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8 PAGE February 2012 r ebuilding Spyglass New year, new building That’s the power of Home Depot Story and photo by Jenna Herr Hard-hat giveaways, balloon drop, board cut- ting, and prizes. Wednesday, January 11, was a big day for Joplin’s local Home Depot. After spending seven long months rebuild- ing from the May 22 tornado, the store was finally able to hold its grand opening “Neighborhood Night.” “May 22 was probably one of the toughest things I have ever had to deal with, but we are back and better than ever before,” said Ann-Marie Campbell, Home Depot Southern Divi- sion President. The opening event was quite the kick-off for The Home Depot. At 5:00 p.m, nearly 500 customers began to pour through the doors of the orange- carpet affair. The night included per- formances by the JHS winter drum- line, a $500,000 check presented to the Joplin Recovery Fund, and smiling faces praising the many jobs given back to Joplin. “Jobs are important, that’s why I’m here today. This is a big step in our community’s road to restoration,” said Mayor Mike Woolston. The Home Depot was able to make a quick journey to recovery thanks to the 200 generous associates that flew in from Atlanta, Georgia. In the process of rebuilding their own store, the Atlanta retailers made a commitment to help Joplin as well. “We received a lot of help from Atlanta and the Home Depot Foundation, we could not have done it without them,” said Campbell. The new store is built much like the old one, with the addition of a few features that make it very unique. This is the only Home Depot with a tornado safe interior room made of concrete that can hold up to 150 people. It also has a plaque at the front of the store, in remembrance of the seven people who died there on May 22. “I don’t think you’ll find a better Home Depot in America than right here in Joplin,” said Steve Cope, store manager. There are 100 thankful citizens now employed at The Home Depot. Of these 100, five of them were on hand before the tornado struck. They continue to be leaders inside the store, and serve the hundreds of store customers with a positive attitude. “Without leaders and managers, there’s no script to deal with that kind of disaster. When our associates lead us, our team rallied. It’s because of the people in the community that rallied together, that’s why we are here today,” said Campbell. One “big-box” store at a time, Joplin continues to restore itself. The Home Depot grand opening marks a milestone in the town’s road to recovery. “Thanks to the spirit of the community, tonight is our start. We are going to be here for Joplin every single day until it is better than it ever was before,” said Campbell. Spyglass 9e agles on film PAGE February 2012 JHS Drama club performs a skit portraying obnoxious couples at the movie theater. Jordan Wood is assisted by his dad in painting canvases for a stop action film in TV Productions. The project took three days to complete. Past TV productions teacher, Mr. Vonderharr, enjoys a goodbye cookie cake. Members of drama club perform a skit. Dr. Sachetta speaks during the dedication of the 9/10 campus murals. Students on the Constitution team being coached. Photos by: Zebrina Riggs, Tracy Fisher, Maggie Wallner, Lexi Brown, Jenna Herr Artist, Sarah Petty shares thoughts on the new 9/10 campus murals. Junior, Adam St. Peter warms up before a varsity basketball game.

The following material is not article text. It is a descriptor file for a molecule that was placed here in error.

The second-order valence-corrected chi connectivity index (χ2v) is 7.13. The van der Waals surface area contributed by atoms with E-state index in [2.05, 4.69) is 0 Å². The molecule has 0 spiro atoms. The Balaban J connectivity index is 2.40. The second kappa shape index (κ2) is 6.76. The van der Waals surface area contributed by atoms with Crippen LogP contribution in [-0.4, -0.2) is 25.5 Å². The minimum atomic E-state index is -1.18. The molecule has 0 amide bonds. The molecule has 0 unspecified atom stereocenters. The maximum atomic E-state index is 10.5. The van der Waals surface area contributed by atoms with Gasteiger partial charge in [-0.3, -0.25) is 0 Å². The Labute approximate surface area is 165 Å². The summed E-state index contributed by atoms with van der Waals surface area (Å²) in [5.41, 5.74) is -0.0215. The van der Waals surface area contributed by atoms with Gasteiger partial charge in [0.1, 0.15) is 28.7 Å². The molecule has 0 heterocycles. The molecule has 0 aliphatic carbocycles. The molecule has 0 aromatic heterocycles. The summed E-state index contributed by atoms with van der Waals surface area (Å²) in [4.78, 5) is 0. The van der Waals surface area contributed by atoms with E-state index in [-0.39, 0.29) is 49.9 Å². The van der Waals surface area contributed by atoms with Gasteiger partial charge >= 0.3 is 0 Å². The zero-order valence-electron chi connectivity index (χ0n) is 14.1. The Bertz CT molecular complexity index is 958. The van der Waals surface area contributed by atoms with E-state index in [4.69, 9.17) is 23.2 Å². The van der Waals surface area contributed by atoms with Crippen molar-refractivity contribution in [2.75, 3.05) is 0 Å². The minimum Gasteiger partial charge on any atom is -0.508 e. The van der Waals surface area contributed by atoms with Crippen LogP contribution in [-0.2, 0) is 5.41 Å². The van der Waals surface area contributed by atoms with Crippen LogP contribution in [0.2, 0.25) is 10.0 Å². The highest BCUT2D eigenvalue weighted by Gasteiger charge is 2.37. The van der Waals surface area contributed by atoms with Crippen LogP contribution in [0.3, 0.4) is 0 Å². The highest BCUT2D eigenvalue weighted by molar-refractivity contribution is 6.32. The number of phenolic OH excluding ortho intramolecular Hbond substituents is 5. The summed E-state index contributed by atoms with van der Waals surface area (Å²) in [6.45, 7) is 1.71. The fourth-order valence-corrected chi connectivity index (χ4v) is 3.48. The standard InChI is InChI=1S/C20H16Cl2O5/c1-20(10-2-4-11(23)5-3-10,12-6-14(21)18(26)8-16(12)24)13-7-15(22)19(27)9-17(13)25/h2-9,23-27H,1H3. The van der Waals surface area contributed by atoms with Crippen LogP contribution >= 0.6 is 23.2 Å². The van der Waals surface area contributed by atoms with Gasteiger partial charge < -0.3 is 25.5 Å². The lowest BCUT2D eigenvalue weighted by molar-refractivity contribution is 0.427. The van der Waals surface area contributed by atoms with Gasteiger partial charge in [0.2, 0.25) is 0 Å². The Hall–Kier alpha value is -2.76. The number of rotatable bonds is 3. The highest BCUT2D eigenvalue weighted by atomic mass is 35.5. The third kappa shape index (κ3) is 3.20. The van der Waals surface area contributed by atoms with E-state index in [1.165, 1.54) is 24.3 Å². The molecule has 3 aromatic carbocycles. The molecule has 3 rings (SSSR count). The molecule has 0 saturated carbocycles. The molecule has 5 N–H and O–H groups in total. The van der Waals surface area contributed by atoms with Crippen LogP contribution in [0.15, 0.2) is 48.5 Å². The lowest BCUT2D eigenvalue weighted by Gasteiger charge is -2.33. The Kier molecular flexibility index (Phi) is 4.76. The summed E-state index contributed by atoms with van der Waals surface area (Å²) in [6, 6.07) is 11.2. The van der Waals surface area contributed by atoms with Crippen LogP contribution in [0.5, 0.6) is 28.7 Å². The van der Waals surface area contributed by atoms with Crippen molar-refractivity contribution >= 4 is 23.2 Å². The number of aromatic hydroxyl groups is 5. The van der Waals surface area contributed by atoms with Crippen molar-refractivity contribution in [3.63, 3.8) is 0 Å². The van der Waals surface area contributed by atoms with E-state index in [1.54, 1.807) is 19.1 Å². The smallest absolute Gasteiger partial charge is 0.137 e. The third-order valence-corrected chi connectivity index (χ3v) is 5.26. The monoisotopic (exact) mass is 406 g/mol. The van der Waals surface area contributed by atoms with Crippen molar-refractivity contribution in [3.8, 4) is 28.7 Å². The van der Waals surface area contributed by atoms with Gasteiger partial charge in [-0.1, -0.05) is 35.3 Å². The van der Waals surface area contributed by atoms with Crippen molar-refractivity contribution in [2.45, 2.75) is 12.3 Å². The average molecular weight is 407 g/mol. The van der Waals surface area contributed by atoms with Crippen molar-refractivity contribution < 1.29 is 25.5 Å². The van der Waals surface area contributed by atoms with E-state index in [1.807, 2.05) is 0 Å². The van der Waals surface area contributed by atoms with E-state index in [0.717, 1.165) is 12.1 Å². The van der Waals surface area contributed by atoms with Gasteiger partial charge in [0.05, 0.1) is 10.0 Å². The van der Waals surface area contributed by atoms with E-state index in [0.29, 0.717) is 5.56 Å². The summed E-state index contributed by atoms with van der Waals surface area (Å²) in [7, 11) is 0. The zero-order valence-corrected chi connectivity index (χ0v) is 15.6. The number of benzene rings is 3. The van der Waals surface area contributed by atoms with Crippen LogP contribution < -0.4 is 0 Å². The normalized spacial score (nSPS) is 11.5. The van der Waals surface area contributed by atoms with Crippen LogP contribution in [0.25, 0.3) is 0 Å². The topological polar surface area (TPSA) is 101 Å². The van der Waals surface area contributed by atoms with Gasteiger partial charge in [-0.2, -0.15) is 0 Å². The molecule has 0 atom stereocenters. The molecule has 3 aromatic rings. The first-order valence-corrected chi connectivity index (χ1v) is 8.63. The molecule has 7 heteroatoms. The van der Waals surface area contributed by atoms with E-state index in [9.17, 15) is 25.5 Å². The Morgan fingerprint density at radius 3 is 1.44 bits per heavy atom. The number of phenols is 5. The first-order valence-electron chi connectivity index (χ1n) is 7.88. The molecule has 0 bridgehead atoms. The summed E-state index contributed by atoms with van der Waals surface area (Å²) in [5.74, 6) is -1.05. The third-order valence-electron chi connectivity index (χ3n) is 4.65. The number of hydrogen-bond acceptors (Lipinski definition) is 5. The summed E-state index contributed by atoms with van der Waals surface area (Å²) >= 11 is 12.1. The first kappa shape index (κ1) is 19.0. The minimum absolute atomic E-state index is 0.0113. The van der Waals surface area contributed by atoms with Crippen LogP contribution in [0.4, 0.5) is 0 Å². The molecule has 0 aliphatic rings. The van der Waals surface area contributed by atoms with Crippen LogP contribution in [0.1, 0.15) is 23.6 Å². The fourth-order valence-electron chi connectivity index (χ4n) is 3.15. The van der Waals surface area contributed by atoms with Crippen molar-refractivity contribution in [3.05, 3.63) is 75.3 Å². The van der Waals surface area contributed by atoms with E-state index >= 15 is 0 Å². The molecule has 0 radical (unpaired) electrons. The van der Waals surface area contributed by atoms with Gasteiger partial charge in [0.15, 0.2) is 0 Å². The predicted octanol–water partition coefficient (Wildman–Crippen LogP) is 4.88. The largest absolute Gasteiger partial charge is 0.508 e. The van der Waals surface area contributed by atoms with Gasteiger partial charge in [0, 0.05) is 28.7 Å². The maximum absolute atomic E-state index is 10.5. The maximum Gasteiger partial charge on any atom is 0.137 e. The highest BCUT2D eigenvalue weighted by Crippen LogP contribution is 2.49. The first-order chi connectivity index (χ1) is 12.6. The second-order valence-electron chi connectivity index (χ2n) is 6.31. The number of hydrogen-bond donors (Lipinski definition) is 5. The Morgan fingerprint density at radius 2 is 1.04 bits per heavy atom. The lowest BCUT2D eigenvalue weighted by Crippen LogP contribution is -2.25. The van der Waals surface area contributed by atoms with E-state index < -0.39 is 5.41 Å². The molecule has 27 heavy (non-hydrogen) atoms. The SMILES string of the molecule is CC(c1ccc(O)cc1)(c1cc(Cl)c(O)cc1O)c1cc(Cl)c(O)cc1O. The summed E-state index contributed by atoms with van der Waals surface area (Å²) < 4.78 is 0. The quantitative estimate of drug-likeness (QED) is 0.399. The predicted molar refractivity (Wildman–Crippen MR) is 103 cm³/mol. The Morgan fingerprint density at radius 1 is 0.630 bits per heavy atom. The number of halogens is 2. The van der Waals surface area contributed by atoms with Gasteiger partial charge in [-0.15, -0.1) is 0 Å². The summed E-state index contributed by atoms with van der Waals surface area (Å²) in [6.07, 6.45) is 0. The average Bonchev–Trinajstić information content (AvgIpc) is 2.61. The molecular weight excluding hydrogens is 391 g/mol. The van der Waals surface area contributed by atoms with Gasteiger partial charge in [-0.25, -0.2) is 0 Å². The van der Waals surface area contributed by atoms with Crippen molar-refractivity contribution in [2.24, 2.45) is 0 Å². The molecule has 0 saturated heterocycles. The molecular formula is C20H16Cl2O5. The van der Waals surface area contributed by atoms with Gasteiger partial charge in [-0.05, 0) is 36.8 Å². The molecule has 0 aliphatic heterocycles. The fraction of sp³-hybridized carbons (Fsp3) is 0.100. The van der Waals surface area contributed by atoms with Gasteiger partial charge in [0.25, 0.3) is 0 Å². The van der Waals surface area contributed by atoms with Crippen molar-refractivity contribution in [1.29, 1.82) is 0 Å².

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10PAGE February 2012 e ducation 11Spyglass PAGE February 2012 e vents Spyglass Cartoon Club Conquers Fist-A-Cuffs Story and Photo By Margo Grills I, robot: New course offering allows students to build their own robots At the 11-12 campus of Joplin High School some- thing has been brewing. War! The tensions exploded last President Jamie Walters works on one of her characters during the Cartoonist Club meeting. month at the JHS Cartoon Club in a intense battle for supremacy. This battle is called: Fist- A-Cuffs. The Cartoon Club was inspired to hold a Fist-A-Cuffs contest by the website: Fist-A-Cuffs. blogspot.com. Fist-A Cuffs is a contest where in the club members draw characters and use them to fight battles. Every battle is carried out through ‘Smack Talks’, comic strips or pic- tures that show why a character would win the battle. After the ‘Smack Talks’ the club votes on who won. So that no one is eliminated in the first round there is a winners bracket and a losers bracket. At the end of Fist-A-Cuffs emerge two winners, the victor out-right and the King or Queen of the Losers. This year the winner was Aiden Shipley with Idea Ishmael. The Queen of the Losers was Bekah Walkers with Le Metal Flure. Ward Takes Over Story and Photo By Brett Holcolmb The Cartoon Club meets every Wednesday after school. pretty talented and as an artist it is energizing to be around By Lydia McAllister The faculty adviser Wolf started other artists.” said Wolf. What do PVC pipes, obstacle courses the club in 2008. Every year the President Jamie Walters joined and underwater racing have in common? Cartoon club puts out a comic because of Wolf and said about her Robotics competition. book. Each member writes and fellow members, “These people A new class had been added this year illustrates a story, usually on a are my friends and I can get a lot at JHS. Thanks to various groups giving theme, for the comic book to be of good tips and improve on my donations after the May 22nd tornado, presented along with a group art here.” Kaci Dorton project for which. Wolf writes Wolf said that being a cartoonist was able to the script. This years’ theme is means to be able to creatively and finally get the nature. The club usually attends visually tell a story. robotics class a comic book convention called Vice President Ariel Aldrighetti up and run- Hurley con. Hurley con has been joined the club two years ago and ning. canceled this year but Wolf says said that she likes making art with “Honestly, he will try to coordinate another a group of people, She likes draw- I’ve always event with Hurley’s to increase ing and seeing a lot her friends. wanted to distribution of the yearly comic Some of them, although they share add this class book. The club intends to begin similar interests, don’t see each since begin- selling the comic books in the other much outside of club. ning teaching school store either towards the At the beginning of each year at JHS/FTC 6 end of this year or next year. the club starts out with “Jam years ago, but Wolf said that he started the Comics” in which each member due to the Cartoon Club because of his life draws one pan per page. They also tornado and long love of cartooning, “My do “Creature Jams” where each the complete friends and I have made our own member draws a different part of a change of comic books since we were in character. buildings and middle school, so when I started Member Jordn Wyatt Bruner available labs teaching at the old south middle school I started a club.” When Wolf began teaching at The cover of last year’s comic book put out by the JHS Cartooon Club joined Cartoon Club this year as it really worked into our best interest an artistic outlet. Bruner had been for the Technology Education Depart- coming to the open studio time ment this year to add the program,” said Joplin High School he brought the club with him. Wolf sponsored by Wolf when he decides to join the Cartoon Dorton. says that he loves working with the Cartoon Club because Club. “It gives me a something to do and I get to express Senior, Ryan Kersey, expressed interest he enjoys seeing the creativity of the students. “They are myself in a different way.” in the subject so his counselor put him in the class. “Only upon entering the class did I Penpals Give International Prespective to Students realize the first semester was a robotics competition,” said Kersey. The class divided into teams and each team bought a robotics kit with donated money and built the robots over a period of a few months. “The competition involved taking the robots we had built and racing them through an underwater obstacle course,” said Kersey. The only catch to building the robots was that the students did not actually get to design their own custom robot. “Unfortunately we were not allowed to alter the robots and had to follow the pre-made instructions step-by-step,” said Kersey. Although the guidelines were set out for them, a lot of work went into creating each robot. “We had to cut PVC pipes for the frame of the robot and also had to solder wires for a circuit board for the controls,” said Kersey. The competition consisted of an obstacle course constructed of PVC pipes. The class sunk the course in a pool at the Main Street YMCA and proceeded to race against the other teams to see who could make it through the course the fastest. “I felt very confident going into the competition because my team finished our robot first and had time to test it extensively before the day of competition,” said Kersey. Kersey learned a lot from the competition and has a different outlook what goes into a competition as a result. “I learned that failure is always an option and that when it arises you must learn to troubleshoot on the fly. My team’s robot actually failed on the first attempt as one of the motors became strung up in its own wires. However, my team was able to address the problem and come back to win the competition,” said Kersey. Kersey’s interest in robotics was also inspired through working with the robots in class. “My ultimate plan for the future would be to work on robotics either as a career or hobby. They have always fascinated me and I will continue to maintain an interest in them as the science of robotics grows in the coming years,” said Kersey. As for the future of the robotics class, they are still very busy working with robots. “Students just began working with VEX robotics where they will design, build, and program their own robot to com- Photos curtesy of Kaci Dorton Students raced their robots at the pool located in the downtown YMCA. The course was constructed out of PVC pipes and sunk in the pool. plete required competitions. VEX is also partnered with TSA (Technology Student Association) which is the student club offered by the Technology Ed Dept, for students to go compete at the state and national levels. More info on VEX at vexrobotics.com,” said Dorton. Nathan Ward, a 2005 Joplin High School graduate and teacher of TV Pro- ductions at JHS, has plenty of experience for the job. “Straight out of high school I went with Sunrise Media Group,” said Ward. “I was their sole videographer for five Ward shows 10th grader Chase Hall operate a camera how to and a half years.” Along with his ex- perience at Sunrise Media Group, Ward was also the video marketer for Choice Marketing. He has been working with JHS since December 12th and took up the teaching position when Bruce VonderHaar left after the first semester to as- sume the role of Assistant Athletic Director at JHS. Since the tornado, Ward believes that JHS as a whole is certainly different but it is a step in the right direction toward a new high school. He also enjoys his teaching posi- tion at JHS. “It’s excellent,” said Ward. “All of the kids are great and I am glad to share my experience with them. By Brittany Czirr Learning a different language can be difficult one may study words and sentences then regurgitate them for a test and move on but Christopher Young’s French students have been given the choice to get an email pen pal broadening their views of France and helping them learn the language. “I wanted to expose people to more than what is right in front of them creating a passion not just for the language but for the culture, appreciation of diversity,” said Young, French teacher at Joplin High School for four years. Young went to Missouri Southern and later transferred to L’Université d’Orléans in France and taught English in France. Jamie Walters, a senior at JHS, would like to do the same thing and is even considers giving her students the chance to get a pen pal. “It would be good for them because it is easier to learn when you have somebody right there and not having to fight over the teacher with other students. Also they can help with individual needs,” said Walters. Having a pen pal is optional for Young’s students but some students that have gone a step further and became Facebook and Skype friends. Young’s class even had a Skype conference call with one of the pen pals. “Its not a requirement if it was an assignment it would be time consuming but some kids doing really well,” said Young. Sarah Flowers, junior at JHS and a French III student has a pen pal named Hugo and hopes to continue talking to him even after this school year. “I decided to get a pen pal because I thought it would be a good opportunity to experience the French culture in a different way and it will also help with my formation of sentences and conversation,” said Flowers. Statistics from an American Council on the Teaching of Foreign Languages (ACTFL) reported that from 1890-2000 there had been a rise of high school students studying Spanish and a down fall of studying French but there is a reason Brant Smith, senior, wanted to learn the French language. “I decided to take French because it is the most beautiful language to me,” said Smith. Walters has wanted to learn French ever since she was a child. “I guess ever since I was little I always liked Europe especially when I was a kid watching The Hunchback of Notre Dame and ever since I wanted to visit it,” Walters said, “and you see it a lot in stories and on posters, people using French.” Thanks to a rich musical background, Joshua Hudson was able to compose JHS’s brand new Alma Mater. Student composer recruited to write new school song By Margo Grills Junior Joshua Hudson has received the honor of composing Joplin High School’s new Alma Mater. JHS Principal Kerry Sachetta presented Hudson with this opportunity after Dr. Pete Havely recommended Hudson for the job. Havely is the former head of music at MSSU. “I know there are a lot of students who can’t compose, and I know Dr. Sachetta had wanted this done for a long time. I had experience composing and this was a great opportunity to show everyone what I can do.” Hudson said. Hudson’s favorite classical composer is Bach; and Hudson draws inspiration from classical music, film scores, and religious music. “My favorite part of composing is probably when I am just in the middle of finishing a piece. Everything comes together and you see what you’ve created. It’s a great feeling.” Hudson JHS Alma Mater remarked on his creative process. Like all good assignments, Sachetta Truth, Honor, Loyalty gave Hudson specific criteria to follow. “I gave Josh only two parameters when he wrote a possible version of Joplin High, how dear is she! the alma mater,” said Sachetta. “First, he words Truth, Honor and Loyalty needed to be in the song because they Red, Silver and Navy Joplin High School, are on our crest; and second, it needed to be short and the music something students could easily remember.” Hudson feels honored to have been Alma Hail to Thee! Mater, Home friends, of chosen to write the school song. Hudson plans to attend Ozark Christian College and get a bachelors of arts in Truth and honor we’ll defend. music in order to lead music ministry. Another vocation possibility under consideration for Hudson is to compose Eagles triumph to the end, Joplin High-so dear to me! music scores for films.